|In May 2004, the Commission stocked hickory shad in Ridley and Pennypack Creeks and
the Delaware River. This is the third year we have stocked hickory shad into Ridley creek and
the first year for the other locations. Hickory shad do not grow as large as American shad but
are well known for their fighting and leaping ability. The eggs obtained to rear these shad fry
come from the Maryland portion of the Susquehanna River and we culture them to four days of age
at the Commission's Van Dyke facility in Juniata County.
While the Commission has been
culturing American shad since 1976, our experimentation with hickory shad began in 2003. We have
been engaged for years in restoration of American shad runs in the Susquehanna, Schuylkill and
Lehigh Rivers, and have expanded our efforts on a much smaller scale with hickory shad. Historic
records are spotty; but, we believe that runs of hickory shad at one time (prior to pollution
problems and dam building) occurred in several suitable tributaries of the Delaware River in
southeastern PA. The hickory shad is currently listed as a PA
endangered species due to its documented absence in historic locations. Therefore,
restoration of these runs would be quite an achievement.
As we are relatively new to the hickory shad "business" we have not created a lot of fanfare
associated with these stockings. Over the next few years, we should know if our approach is
successful and whether we are able to restore these lost runs. Visually, Pennypack Creek appears
to contain suitable habitat for this species compared to other locations along the East Coast
where they still occur. Ridley Creek contains some suitable habitat but dams blocking the runs
may limit their success. Incidentally, we are working cooperatively with dam owners along both
waterways to improve fish passage opportunities. Also, with these streams being located in urban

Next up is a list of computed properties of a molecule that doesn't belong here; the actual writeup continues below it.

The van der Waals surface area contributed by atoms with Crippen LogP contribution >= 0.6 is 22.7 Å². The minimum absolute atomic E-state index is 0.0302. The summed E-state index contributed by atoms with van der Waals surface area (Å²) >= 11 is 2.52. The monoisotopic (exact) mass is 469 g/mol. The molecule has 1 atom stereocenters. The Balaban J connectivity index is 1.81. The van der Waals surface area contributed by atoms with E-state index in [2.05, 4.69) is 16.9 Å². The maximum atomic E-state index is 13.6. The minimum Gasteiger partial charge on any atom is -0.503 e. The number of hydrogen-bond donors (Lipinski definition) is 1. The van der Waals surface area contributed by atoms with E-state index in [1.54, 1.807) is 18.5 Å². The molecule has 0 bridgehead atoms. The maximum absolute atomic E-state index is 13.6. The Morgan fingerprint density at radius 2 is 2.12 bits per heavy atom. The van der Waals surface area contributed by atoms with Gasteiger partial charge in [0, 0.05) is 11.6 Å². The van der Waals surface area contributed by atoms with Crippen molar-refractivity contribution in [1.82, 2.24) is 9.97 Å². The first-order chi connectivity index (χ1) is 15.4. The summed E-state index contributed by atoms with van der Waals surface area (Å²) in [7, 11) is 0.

settings and their typical water quality challenges, it remains to be seen how successful these
stockings may be.
The Delaware River may offer the best opportunity for restoring a run. We would prefer to
stock greater numbers there, however any work we do with hickory shad is really an add-on to
meeting our American shad restoration goals and objectives. Since hickory shad spawn a little
earlier in the spring than American shad we have a brief window of time at our hatchery to get
the hickory shad eggs, hatch them and stock them before the first American shad egg shipments
show up and begin to occupy the same tank space. Thus, hickory shad fry numbers available for
stocking will always be rather limited.
The hickory shad may show up as adults in either year two or three (most likely) after stocking.
Therefore, the first fish could show up in Ridley Creek as early as spring 2005. The first
hickories would not be expected to show up at Pennypack or the Delaware River until 2006 or
later. We have confirmed that hickory shad were caught in the lower Schuylkill River this year.
This is the first documented records of them there in many years. The fry we stock contain
chemical tags which allow us to identify them as hatchery produced when they are recaptured
years later. A few hickories from the Schuylkill River caught in May 2004 were collected by
biologists for analysis in the fall. It is unlikely, but possible that they are from the first
Ridley Creek stocking. If not, they represent a new wild spawning run. Either way, it is
exciting news which makes us optimistic about our chances for success with hickory shad. We are
cautiously optimistic that in a few years we may once again see this unique species appearing in
|2004 Hickory Shad Stockings
||Delaware River, Yardley
||Delaware River, Yardley
||Delaware River Basin